by Nadia Pflaum
What became of Dr. Thomas Gill after leaving his post as Jackson County's medical examiner? Turns out, the beleaguered corpse-cutter is the subject of a recent investigation by the nonprofit journalists at Propublica and a documentary by PBS' Frontline.
It's a lot of attention, and not the good kind.
Gill was the subject of controversy around these parts in the summer of 2004, when ugly aspects of his resume as a forensic pathologist came to light. For one thing, Gill had previously been fired from the coroner's office in Indianapolis for drinking on the job.
Gill left Indianapolis for California and took a job with the Forensic
Medical Group, a company contracted by the sheriff's department to
do Sonoma County's autopsies.
In 2001, Gill was the star witness for the prosecution in the trial of Louis Pelfini, a
wealthy and well-known Sonoma County physician, charged in the death of his wife, Janet Pelfini. Louis Pelfini's defense attorneys found out that Gill had been coached by the prosecution in the hopes of making Gill more comfortable on the stand. The defense acquired copies of tapes that had been made of Gill during coaching sessions, in which prosecutors appeared to be tampering with Gill's testimony, telling the doctor what to say. The district attorney was forced to drop the charges against Pelfini.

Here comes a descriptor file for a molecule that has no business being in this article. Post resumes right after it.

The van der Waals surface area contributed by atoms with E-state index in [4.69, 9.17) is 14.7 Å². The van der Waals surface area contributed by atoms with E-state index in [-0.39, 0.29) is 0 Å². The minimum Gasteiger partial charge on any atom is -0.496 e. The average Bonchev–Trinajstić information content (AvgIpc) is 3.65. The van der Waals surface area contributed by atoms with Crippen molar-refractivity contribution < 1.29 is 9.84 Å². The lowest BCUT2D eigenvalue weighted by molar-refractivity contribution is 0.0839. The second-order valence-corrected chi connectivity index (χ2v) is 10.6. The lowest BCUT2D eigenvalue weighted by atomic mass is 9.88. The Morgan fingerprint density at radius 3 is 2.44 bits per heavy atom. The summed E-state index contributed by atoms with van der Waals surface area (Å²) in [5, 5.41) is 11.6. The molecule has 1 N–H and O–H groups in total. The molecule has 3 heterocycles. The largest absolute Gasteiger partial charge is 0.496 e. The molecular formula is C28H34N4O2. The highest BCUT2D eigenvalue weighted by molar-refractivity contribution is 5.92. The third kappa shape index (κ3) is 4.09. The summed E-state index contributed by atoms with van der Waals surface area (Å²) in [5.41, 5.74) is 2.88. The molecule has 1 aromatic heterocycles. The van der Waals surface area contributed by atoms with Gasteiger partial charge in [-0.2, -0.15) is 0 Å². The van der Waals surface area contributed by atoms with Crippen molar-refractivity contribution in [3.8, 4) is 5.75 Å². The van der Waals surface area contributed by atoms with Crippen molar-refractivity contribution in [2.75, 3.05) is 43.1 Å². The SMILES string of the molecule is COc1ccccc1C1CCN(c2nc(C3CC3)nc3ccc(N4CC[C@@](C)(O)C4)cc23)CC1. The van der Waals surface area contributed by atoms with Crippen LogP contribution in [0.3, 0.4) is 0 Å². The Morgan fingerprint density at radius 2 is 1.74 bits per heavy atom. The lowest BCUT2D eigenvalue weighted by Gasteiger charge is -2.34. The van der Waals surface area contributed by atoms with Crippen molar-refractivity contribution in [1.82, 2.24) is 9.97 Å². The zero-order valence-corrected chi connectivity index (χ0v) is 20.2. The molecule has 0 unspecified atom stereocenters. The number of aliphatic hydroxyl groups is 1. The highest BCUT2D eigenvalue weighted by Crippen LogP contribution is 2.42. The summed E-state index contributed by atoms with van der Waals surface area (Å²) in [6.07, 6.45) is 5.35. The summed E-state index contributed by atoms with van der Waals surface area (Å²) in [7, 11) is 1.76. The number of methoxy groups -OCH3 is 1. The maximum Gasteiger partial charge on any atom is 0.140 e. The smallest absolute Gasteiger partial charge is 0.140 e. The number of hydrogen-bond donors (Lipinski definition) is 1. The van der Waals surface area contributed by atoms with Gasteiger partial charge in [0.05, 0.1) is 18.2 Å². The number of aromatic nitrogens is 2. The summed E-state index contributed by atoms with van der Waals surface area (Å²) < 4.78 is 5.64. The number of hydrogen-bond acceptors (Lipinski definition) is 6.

Gill took the Jackson County gig as deputy medical examiner in 2002. Two years later, Gill's alcoholic past and the botched Sonoma County case surfaced again. Prosecuting attorneys feared that defense lawyers would use the details to poke holes in Gill's credibility. The issue caused a rift between then-Prosecutor Mike Sanders and the head of the medical examiner's office, Dr. Thomas Young. Young later retired. Gill left Jackson County in 2006.
Gill was able to resume his work for the Forensic Medical Group in 2007, according to Propublica's reporting. Their investigation discovered that Gill
ruled on more than 1,000 death investigations in eight California
counties between 2007 and 2010. Gill worked for the Forensic Medical Group until last December, when Propublica's reporters started asking questions. Gill defended his work since 2007 in an e-mail to Propublica.
Now, Gill is on the job hunt once again, but probably not for long. Because of a shortage of qualified forensic pathologists nationwide, Gill will likely find a coroner's office that needs him.